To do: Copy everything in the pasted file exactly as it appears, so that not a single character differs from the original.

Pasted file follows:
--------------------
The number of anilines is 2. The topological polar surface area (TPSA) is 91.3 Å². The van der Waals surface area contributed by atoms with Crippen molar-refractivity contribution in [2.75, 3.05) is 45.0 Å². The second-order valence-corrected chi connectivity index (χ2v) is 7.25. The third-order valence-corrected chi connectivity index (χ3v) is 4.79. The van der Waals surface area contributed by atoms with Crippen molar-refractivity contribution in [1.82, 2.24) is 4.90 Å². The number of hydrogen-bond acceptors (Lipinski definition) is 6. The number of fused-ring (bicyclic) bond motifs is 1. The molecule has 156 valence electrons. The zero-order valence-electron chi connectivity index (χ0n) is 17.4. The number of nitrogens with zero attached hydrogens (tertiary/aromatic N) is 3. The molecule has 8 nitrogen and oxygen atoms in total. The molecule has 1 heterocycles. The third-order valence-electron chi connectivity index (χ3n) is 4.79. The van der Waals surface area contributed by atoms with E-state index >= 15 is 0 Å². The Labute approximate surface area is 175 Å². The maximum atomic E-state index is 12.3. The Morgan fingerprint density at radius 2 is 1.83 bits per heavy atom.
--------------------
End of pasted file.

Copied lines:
The number of anilines is 2. The topological polar surface area (TPSA) is 91.3 Å². The van der Waals surface area contributed by atoms with Crippen molar-refractivity contribution in [2.75, 3.05) is 45.0 Å². The second-order valence-corrected chi connectivity index (χ2v) is 7.25. The third-order valence-corrected chi connectivity index (χ3v) is 4.79. The van der Waals surface area contributed by atoms with Crippen molar-refractivity contribution in [1.82, 2.24) is 4.90 Å². The number of hydrogen-bond acceptors (Lipinski definition) is 6. The number of fused-ring (bicyclic) bond motifs is 1. The molecule has 156 valence electrons. The zero-order valence-electron chi connectivity index (χ0n) is 17.4. The number of nitrogens with zero attached hydrogens (tertiary/aromatic N) is 3. The molecule has 8 nitrogen and oxygen atoms in total. The molecule has 1 heterocycles. The third-order valence-electron chi connectivity index (χ3n) is 4.79. The van der Waals surface area contributed by atoms with E-state index >= 15 is 0 Å². The Labute approximate surface area is 175 Å². The maximum atomic E-state index is 12.3. The Morgan fingerprint density at radius 2 is 1.83 bits per heavy atom.